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The 'black art' of the UK small business tax mess (IR35)

27 May 2012

Overview

For more than a decade, UK tax laws have struggled and failed to adapt to the change in the nature of work in the community. This failure institutionally ensures that the UK economy has difficulty realising the full innovation and economic growth potential of its mass of self-employed entrepreneurs.

In 2000 Independent Contractors Australia founder and Executive Director, Ken Phillips, gave a paper at a conference describing the problem and its history in Australia and the reform that was occurring to fix the problems. At the end of the paper Ken referred to the similarities with the problem in the UK under its IR35 scheme. Australia has moved on to make substantial reform, although more needs to be done. The UK is frozen without resolution.

The UK is not alone. Canada is likewise frozen. The USA 'misclassification laws' also fail to address the issues and suppress entrepreneurship.

Summary of the UK problem. IR35

The problem is to do with
  • who sends personal income tax to the UK tax collector (HMRC)?
  • who must pay National Insurance Contributions?
  • who is entitled to receive tax treatment as a business?
The challenge to the UK tax collectors is the one common across the globe. Around one fifth of 'businesses' are now individuals (self-employed people). The tax authorities can't conceive of these people being 'businesses' but instead sees them (us) as being 'disguised employees'.

The UK 'solution' was to invent in 2000 a tax ruling (IR35) that tries to determine and declare that some self-employed people are employees. The recent words of the New South Wales Small Business Commissioner come to mind:

"To expect businesses to understand what seems a black art ... is completely unfair!"

The NSW SBC was referring to the horrors of the NSW workers' compensation scheme, but her comments equally apply in principle to IR35.

In 2010 the UK Coalition government lead by David Cameron gave a commitment to the self-employed community to review IR35 with a view to a fix. The outcome is a complete failure.

IR35 the latest mess

This month (May 2012) the HMRC has released the outcome of its review into IR35 and released its 'solution.' We challenge any ordinary person to read this and understand it. We repeat "To expect businesses to understand what seems a black art ... is completely unfair!"

The UK coalition government has done nothing to reform its approach to UK self-employed entrepreneurs. It has instead commissioned the tax authority to produce a new explanation of the 'black art' laws. The art of 'Yes Minister' is well and truly alive. Appear to do something while doing nothing!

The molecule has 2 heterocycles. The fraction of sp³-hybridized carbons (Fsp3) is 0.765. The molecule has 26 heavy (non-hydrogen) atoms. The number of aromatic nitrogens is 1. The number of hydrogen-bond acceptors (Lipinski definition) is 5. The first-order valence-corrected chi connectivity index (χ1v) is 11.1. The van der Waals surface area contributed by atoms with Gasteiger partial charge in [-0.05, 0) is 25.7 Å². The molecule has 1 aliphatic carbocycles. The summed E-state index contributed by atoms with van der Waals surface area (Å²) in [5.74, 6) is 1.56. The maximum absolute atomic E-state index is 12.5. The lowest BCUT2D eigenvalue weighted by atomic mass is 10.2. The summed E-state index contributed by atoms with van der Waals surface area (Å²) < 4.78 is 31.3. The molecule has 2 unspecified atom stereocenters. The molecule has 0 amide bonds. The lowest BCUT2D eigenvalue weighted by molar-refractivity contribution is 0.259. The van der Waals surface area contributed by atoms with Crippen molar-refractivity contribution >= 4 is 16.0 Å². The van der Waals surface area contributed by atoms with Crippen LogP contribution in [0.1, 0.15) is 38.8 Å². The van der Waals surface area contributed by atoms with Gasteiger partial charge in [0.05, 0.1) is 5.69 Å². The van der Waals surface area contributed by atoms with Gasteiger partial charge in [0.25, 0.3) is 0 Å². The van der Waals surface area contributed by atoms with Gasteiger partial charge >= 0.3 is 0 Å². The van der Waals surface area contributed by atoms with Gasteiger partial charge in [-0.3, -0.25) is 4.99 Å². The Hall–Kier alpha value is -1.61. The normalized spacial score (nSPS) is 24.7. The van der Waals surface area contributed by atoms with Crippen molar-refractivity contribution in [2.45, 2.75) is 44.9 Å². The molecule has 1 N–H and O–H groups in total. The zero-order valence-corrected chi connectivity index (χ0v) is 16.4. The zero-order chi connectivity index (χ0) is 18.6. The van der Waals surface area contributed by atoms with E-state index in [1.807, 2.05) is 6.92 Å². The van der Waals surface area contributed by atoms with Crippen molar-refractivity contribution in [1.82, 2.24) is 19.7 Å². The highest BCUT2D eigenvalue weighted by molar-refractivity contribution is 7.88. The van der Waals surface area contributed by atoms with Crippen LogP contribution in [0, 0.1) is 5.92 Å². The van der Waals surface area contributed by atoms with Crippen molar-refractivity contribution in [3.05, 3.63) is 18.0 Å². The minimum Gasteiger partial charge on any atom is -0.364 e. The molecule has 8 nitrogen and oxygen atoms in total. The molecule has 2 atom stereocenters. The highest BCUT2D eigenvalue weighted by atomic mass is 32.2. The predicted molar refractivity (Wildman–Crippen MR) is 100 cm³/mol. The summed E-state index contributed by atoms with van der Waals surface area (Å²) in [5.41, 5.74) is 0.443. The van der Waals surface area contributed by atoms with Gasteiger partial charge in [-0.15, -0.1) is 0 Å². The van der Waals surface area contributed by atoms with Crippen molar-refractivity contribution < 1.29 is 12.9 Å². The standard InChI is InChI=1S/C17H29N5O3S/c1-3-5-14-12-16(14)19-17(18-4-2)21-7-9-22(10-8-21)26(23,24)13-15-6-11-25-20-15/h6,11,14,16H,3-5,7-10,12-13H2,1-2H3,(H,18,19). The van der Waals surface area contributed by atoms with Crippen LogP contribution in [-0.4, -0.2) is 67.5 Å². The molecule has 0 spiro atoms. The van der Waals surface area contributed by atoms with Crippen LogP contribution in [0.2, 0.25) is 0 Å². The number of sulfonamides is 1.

Here's commentary from the UK:
  • Here come the lawyers! It seems that the new explanation is destined to force people who are their own business as a partnership or PTY to defend their position in the courts. This is hardly good for business, entrepreneurship and the UK economy.
  • A focus on 'scenarios' and contracts rather than the business structure itself.

Government departments to sack IT contractors

To make matters even worse, the UK Treasury has now ordered government departments to sack IT contractors who the departments think are breaching the newly explained IR35 laws. Here's the Treasury instruction.

The online contractor news outlet (contractorcalculator.co.uk) has calculated that if the UK departments apply these rules, it will result in an average GBP 8,000 ($A12,000) per year drop in IT contractors' remuneration without giving the contractors any of the perks of the civil service. This will surely result in the UK government stripping itself of the much of its IT skills base. The most highly skilled people will leave!

Further, the Treasury advice to its departments assumes that civil servants will be able to understand the latest IR35 bulletin and be able to apply it. Like ordinary people in business, the hapless civil servants will also not be able to understand the HRMC's new declaration of its 'black art'. The most likely outcome is that the civil servants will apply an interpretation designed to minimise risk to their own careers---in other words, find IT contractors to be employees.

Driving an economy backwards

In failing to resolve IR35, the UK coalition government displays a complete lack of understanding of the changing (global) nature of business rolling across the UK. It has instead chosen to institutionally cement the UK into an economically unresponsive position that makes business entrepreneurship and economic growth much harder than it should be.

UK Tax laws: more confusion

29 March 2012

When the Conservatives won office in the UK in 2010 they promised to clarify and simplify tax laws for the self-employed. They have not done this. The big confusion is around tax ruling IR35, introduced a decade ago. Tax officials are about to fiddle with it again.

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